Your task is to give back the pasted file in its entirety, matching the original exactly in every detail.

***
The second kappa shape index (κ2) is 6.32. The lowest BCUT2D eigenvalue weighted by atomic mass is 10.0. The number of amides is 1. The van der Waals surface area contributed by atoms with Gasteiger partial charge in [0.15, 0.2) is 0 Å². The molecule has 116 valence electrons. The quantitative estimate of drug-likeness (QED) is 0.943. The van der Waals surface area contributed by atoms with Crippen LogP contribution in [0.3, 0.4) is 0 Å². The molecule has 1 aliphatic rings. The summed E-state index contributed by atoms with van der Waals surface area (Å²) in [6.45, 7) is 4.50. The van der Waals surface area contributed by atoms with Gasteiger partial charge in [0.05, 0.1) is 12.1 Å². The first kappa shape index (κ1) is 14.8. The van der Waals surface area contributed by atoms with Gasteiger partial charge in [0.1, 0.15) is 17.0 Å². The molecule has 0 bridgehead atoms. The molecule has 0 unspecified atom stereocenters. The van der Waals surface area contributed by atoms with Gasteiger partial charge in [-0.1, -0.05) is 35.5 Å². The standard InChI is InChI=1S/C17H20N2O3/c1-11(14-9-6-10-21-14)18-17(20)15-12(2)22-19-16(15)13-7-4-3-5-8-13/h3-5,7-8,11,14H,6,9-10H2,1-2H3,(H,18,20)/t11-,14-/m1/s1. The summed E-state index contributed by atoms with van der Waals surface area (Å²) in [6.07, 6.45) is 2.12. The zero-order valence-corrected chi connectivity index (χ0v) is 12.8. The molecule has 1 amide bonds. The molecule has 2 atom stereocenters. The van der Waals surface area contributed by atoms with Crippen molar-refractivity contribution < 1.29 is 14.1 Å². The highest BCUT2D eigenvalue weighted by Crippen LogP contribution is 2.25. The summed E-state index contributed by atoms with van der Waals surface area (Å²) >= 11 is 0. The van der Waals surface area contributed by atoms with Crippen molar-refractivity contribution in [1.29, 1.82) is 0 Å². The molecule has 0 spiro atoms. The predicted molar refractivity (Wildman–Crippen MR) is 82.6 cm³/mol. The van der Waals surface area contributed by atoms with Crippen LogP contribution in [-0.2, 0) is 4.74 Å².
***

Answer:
The second kappa shape index (κ2) is 6.32. The lowest BCUT2D eigenvalue weighted by atomic mass is 10.0. The number of amides is 1. The van der Waals surface area contributed by atoms with Gasteiger partial charge in [0.15, 0.2) is 0 Å². The molecule has 116 valence electrons. The quantitative estimate of drug-likeness (QED) is 0.943. The van der Waals surface area contributed by atoms with Crippen LogP contribution in [0.3, 0.4) is 0 Å². The molecule has 1 aliphatic rings. The summed E-state index contributed by atoms with van der Waals surface area (Å²) in [6.45, 7) is 4.50. The van der Waals surface area contributed by atoms with Gasteiger partial charge in [0.05, 0.1) is 12.1 Å². The first kappa shape index (κ1) is 14.8. The van der Waals surface area contributed by atoms with Gasteiger partial charge in [0.1, 0.15) is 17.0 Å². The molecule has 0 bridgehead atoms. The molecule has 0 unspecified atom stereocenters. The van der Waals surface area contributed by atoms with Gasteiger partial charge in [-0.1, -0.05) is 35.5 Å². The standard InChI is InChI=1S/C17H20N2O3/c1-11(14-9-6-10-21-14)18-17(20)15-12(2)22-19-16(15)13-7-4-3-5-8-13/h3-5,7-8,11,14H,6,9-10H2,1-2H3,(H,18,20)/t11-,14-/m1/s1. The summed E-state index contributed by atoms with van der Waals surface area (Å²) in [6.07, 6.45) is 2.12. The zero-order valence-corrected chi connectivity index (χ0v) is 12.8. The molecule has 1 amide bonds. The molecule has 2 atom stereocenters. The van der Waals surface area contributed by atoms with Crippen molar-refractivity contribution < 1.29 is 14.1 Å². The highest BCUT2D eigenvalue weighted by Crippen LogP contribution is 2.25. The summed E-state index contributed by atoms with van der Waals surface area (Å²) >= 11 is 0. The van der Waals surface area contributed by atoms with Crippen molar-refractivity contribution in [1.29, 1.82) is 0 Å². The molecule has 0 spiro atoms. The predicted molar refractivity (Wildman–Crippen MR) is 82.6 cm³/mol. The van der Waals surface area contributed by atoms with Crippen LogP contribution in [-0.2, 0) is 4.74 Å².